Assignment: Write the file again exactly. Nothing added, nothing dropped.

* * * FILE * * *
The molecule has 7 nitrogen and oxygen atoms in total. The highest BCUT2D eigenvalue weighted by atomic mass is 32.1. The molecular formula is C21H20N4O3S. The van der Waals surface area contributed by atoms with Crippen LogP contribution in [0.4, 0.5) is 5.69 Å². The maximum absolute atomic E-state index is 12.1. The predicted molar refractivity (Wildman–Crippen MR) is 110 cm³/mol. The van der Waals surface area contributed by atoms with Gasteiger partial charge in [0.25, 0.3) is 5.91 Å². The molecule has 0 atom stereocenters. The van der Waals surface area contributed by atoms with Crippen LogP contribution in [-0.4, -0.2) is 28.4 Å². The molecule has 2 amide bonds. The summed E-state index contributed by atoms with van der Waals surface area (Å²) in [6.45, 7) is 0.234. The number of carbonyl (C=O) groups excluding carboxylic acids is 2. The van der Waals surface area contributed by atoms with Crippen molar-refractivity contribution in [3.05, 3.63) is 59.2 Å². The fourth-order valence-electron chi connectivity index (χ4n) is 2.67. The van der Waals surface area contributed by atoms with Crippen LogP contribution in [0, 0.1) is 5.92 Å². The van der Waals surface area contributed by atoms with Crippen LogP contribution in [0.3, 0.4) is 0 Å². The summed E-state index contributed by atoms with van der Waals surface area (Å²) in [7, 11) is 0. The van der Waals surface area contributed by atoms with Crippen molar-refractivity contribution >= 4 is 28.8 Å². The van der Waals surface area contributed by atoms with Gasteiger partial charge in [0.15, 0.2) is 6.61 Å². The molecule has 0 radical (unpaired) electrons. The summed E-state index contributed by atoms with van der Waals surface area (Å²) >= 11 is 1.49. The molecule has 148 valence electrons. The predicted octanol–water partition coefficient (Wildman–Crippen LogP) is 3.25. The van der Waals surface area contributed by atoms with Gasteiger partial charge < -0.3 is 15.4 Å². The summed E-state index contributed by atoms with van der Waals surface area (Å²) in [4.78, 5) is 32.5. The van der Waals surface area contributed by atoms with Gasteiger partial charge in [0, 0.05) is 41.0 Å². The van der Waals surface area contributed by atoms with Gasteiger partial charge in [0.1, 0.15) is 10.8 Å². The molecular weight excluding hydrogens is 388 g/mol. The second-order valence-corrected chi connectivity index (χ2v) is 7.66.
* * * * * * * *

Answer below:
The molecule has 7 nitrogen and oxygen atoms in total. The highest BCUT2D eigenvalue weighted by atomic mass is 32.1. The molecular formula is C21H20N4O3S. The van der Waals surface area contributed by atoms with Crippen LogP contribution in [0.4, 0.5) is 5.69 Å². The maximum absolute atomic E-state index is 12.1. The predicted molar refractivity (Wildman–Crippen MR) is 110 cm³/mol. The van der Waals surface area contributed by atoms with Gasteiger partial charge in [0.25, 0.3) is 5.91 Å². The molecule has 0 atom stereocenters. The van der Waals surface area contributed by atoms with Crippen LogP contribution in [-0.4, -0.2) is 28.4 Å². The molecule has 2 amide bonds. The summed E-state index contributed by atoms with van der Waals surface area (Å²) in [6.45, 7) is 0.234. The number of carbonyl (C=O) groups excluding carboxylic acids is 2. The van der Waals surface area contributed by atoms with Crippen molar-refractivity contribution in [3.05, 3.63) is 59.2 Å². The fourth-order valence-electron chi connectivity index (χ4n) is 2.67. The van der Waals surface area contributed by atoms with Crippen LogP contribution in [0, 0.1) is 5.92 Å². The van der Waals surface area contributed by atoms with Crippen LogP contribution in [0.3, 0.4) is 0 Å². The summed E-state index contributed by atoms with van der Waals surface area (Å²) in [7, 11) is 0. The van der Waals surface area contributed by atoms with Crippen molar-refractivity contribution >= 4 is 28.8 Å². The van der Waals surface area contributed by atoms with Gasteiger partial charge in [0.15, 0.2) is 6.61 Å². The molecule has 0 radical (unpaired) electrons. The summed E-state index contributed by atoms with van der Waals surface area (Å²) >= 11 is 1.49. The molecule has 148 valence electrons. The predicted octanol–water partition coefficient (Wildman–Crippen LogP) is 3.25. The van der Waals surface area contributed by atoms with Gasteiger partial charge < -0.3 is 15.4 Å². The summed E-state index contributed by atoms with van der Waals surface area (Å²) in [4.78, 5) is 32.5. The van der Waals surface area contributed by atoms with Gasteiger partial charge in [0, 0.05) is 41.0 Å². The van der Waals surface area contributed by atoms with Gasteiger partial charge in [0.1, 0.15) is 10.8 Å². The molecular weight excluding hydrogens is 388 g/mol. The second-order valence-corrected chi connectivity index (χ2v) is 7.66.